Now, my Lords, because of the exigencies of time I can only refer to two other previous speakers, and the first of course must be the speech made on the opening day by the most reverend Primate. He drew an ideal picture of an English village with "a virtually homogeneous community in its religous tradition." He said such instances were to be found. I suggest that they are a rarity. Most of the villages of England are not religiously homogeneous, because nonconformity is to be found in every part of the land. The Archbishop went on to explain what is the real value of the denominational school, and he placed it upon "the association of the school with the Church itself." In other words, he looks to the Church school to be the nursery of the Church. Obviously, then, in so far as such school succeeds in its ideal, it tends to lead non-Anglican children into the Anglican Church. His Grace also referred to the question of loans—but I will return to that matter a little later. He further made a very definite reference to the retention of aided schools. I will come back to that again in a moment.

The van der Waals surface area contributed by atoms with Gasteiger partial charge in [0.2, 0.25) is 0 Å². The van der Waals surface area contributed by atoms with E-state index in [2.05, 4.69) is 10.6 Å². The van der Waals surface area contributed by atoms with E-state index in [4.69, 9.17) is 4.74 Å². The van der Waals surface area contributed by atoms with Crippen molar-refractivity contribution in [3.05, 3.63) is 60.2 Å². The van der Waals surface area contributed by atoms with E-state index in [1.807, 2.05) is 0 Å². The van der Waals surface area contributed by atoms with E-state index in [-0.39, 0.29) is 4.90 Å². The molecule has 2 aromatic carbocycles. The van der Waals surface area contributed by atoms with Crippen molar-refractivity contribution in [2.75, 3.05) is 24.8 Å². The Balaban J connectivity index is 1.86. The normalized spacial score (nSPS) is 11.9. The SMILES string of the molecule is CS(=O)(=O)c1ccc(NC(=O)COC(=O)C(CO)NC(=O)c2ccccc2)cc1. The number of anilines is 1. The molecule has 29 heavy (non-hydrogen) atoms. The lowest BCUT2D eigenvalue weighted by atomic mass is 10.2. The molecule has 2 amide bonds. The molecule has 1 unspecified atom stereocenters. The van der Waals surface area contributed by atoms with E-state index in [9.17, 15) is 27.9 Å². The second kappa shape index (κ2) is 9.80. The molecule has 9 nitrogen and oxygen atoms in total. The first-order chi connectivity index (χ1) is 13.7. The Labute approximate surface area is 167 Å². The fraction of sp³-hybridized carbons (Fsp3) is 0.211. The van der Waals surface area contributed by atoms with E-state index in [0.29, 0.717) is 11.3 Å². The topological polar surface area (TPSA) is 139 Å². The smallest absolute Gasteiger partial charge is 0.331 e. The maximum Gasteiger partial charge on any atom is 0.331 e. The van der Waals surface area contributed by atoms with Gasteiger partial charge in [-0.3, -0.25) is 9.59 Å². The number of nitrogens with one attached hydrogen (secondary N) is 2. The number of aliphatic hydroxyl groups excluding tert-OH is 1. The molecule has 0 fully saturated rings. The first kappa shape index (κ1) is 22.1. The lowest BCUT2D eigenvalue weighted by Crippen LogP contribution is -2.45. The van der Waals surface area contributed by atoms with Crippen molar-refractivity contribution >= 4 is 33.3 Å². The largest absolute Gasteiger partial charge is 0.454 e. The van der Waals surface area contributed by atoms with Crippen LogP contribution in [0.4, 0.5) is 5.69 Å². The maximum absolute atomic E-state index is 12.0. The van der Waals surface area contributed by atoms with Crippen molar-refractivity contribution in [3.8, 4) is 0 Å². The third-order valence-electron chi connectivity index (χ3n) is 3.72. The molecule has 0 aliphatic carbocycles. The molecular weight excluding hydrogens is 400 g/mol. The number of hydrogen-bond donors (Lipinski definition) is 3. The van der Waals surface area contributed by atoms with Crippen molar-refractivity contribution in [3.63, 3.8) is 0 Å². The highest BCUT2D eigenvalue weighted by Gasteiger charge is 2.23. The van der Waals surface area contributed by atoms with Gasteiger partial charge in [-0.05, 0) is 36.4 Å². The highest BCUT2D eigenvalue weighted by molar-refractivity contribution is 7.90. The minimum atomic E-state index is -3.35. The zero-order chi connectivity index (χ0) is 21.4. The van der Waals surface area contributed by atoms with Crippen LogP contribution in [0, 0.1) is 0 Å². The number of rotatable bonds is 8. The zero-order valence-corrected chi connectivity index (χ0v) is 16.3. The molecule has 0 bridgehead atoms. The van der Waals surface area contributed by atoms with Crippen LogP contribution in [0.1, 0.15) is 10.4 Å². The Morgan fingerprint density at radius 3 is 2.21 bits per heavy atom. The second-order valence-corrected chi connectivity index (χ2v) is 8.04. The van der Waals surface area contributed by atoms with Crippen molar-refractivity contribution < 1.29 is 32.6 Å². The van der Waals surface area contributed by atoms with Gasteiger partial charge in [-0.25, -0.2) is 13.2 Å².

Turning now to the right reverend Prelate the Bishop of Chichester, it will be recalled that he said that the President of the Board of Education had been "very successful in persuading the different interests to approve." Whatever authority there is for that statement I am at a loss to understand, for certainly the Free Churches have not approved and do not approve. I must be careful in your Lordships' House, but I suggest that the relationship between that statement and the truth is so distant as to be scarcely recognizable.